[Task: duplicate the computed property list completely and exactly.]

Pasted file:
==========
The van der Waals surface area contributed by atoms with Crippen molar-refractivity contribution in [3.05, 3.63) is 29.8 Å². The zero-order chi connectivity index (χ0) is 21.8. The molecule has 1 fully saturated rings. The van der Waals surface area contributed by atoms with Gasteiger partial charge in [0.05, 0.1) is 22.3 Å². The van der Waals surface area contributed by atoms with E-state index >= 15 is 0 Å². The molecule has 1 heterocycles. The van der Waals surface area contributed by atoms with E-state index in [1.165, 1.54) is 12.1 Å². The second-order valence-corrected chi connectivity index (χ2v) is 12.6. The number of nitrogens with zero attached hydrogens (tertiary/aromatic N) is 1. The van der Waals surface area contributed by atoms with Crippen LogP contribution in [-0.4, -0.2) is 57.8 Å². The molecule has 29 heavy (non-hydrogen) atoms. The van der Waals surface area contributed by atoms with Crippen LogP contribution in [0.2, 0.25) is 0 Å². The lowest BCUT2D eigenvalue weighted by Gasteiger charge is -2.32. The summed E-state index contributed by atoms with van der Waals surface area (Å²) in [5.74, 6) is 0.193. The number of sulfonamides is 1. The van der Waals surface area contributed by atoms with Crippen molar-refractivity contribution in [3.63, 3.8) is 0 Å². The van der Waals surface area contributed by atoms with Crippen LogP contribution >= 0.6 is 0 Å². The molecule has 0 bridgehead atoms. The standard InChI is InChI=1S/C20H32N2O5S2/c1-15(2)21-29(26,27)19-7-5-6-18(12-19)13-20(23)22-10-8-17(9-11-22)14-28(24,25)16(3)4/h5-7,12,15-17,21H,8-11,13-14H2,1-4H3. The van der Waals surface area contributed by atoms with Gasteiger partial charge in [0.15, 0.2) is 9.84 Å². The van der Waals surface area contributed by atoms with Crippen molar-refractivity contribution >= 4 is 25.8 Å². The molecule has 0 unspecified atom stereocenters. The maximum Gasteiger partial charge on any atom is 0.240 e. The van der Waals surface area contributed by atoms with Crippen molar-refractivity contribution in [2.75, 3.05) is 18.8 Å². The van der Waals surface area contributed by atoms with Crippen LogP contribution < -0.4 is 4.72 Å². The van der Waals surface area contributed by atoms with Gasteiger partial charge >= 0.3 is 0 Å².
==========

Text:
The van der Waals surface area contributed by atoms with Crippen molar-refractivity contribution in [3.05, 3.63) is 29.8 Å². The zero-order chi connectivity index (χ0) is 21.8. The molecule has 1 fully saturated rings. The van der Waals surface area contributed by atoms with Gasteiger partial charge in [0.05, 0.1) is 22.3 Å². The van der Waals surface area contributed by atoms with E-state index >= 15 is 0 Å². The molecule has 1 heterocycles. The van der Waals surface area contributed by atoms with E-state index in [1.165, 1.54) is 12.1 Å². The second-order valence-corrected chi connectivity index (χ2v) is 12.6. The number of nitrogens with zero attached hydrogens (tertiary/aromatic N) is 1. The van der Waals surface area contributed by atoms with Crippen LogP contribution in [-0.4, -0.2) is 57.8 Å². The molecule has 29 heavy (non-hydrogen) atoms. The van der Waals surface area contributed by atoms with Crippen LogP contribution in [0.2, 0.25) is 0 Å². The lowest BCUT2D eigenvalue weighted by Gasteiger charge is -2.32. The summed E-state index contributed by atoms with van der Waals surface area (Å²) in [5.74, 6) is 0.193. The number of sulfonamides is 1. The van der Waals surface area contributed by atoms with Crippen molar-refractivity contribution in [3.63, 3.8) is 0 Å². The van der Waals surface area contributed by atoms with Crippen LogP contribution >= 0.6 is 0 Å². The molecule has 0 bridgehead atoms. The standard InChI is InChI=1S/C20H32N2O5S2/c1-15(2)21-29(26,27)19-7-5-6-18(12-19)13-20(23)22-10-8-17(9-11-22)14-28(24,25)16(3)4/h5-7,12,15-17,21H,8-11,13-14H2,1-4H3. The van der Waals surface area contributed by atoms with Gasteiger partial charge in [0.15, 0.2) is 9.84 Å². The van der Waals surface area contributed by atoms with Crippen molar-refractivity contribution >= 4 is 25.8 Å². The molecule has 0 unspecified atom stereocenters. The maximum Gasteiger partial charge on any atom is 0.240 e. The van der Waals surface area contributed by atoms with Crippen molar-refractivity contribution in [2.75, 3.05) is 18.8 Å². The van der Waals surface area contributed by atoms with Crippen LogP contribution < -0.4 is 4.72 Å². The van der Waals surface area contributed by atoms with Gasteiger partial charge >= 0.3 is 0 Å².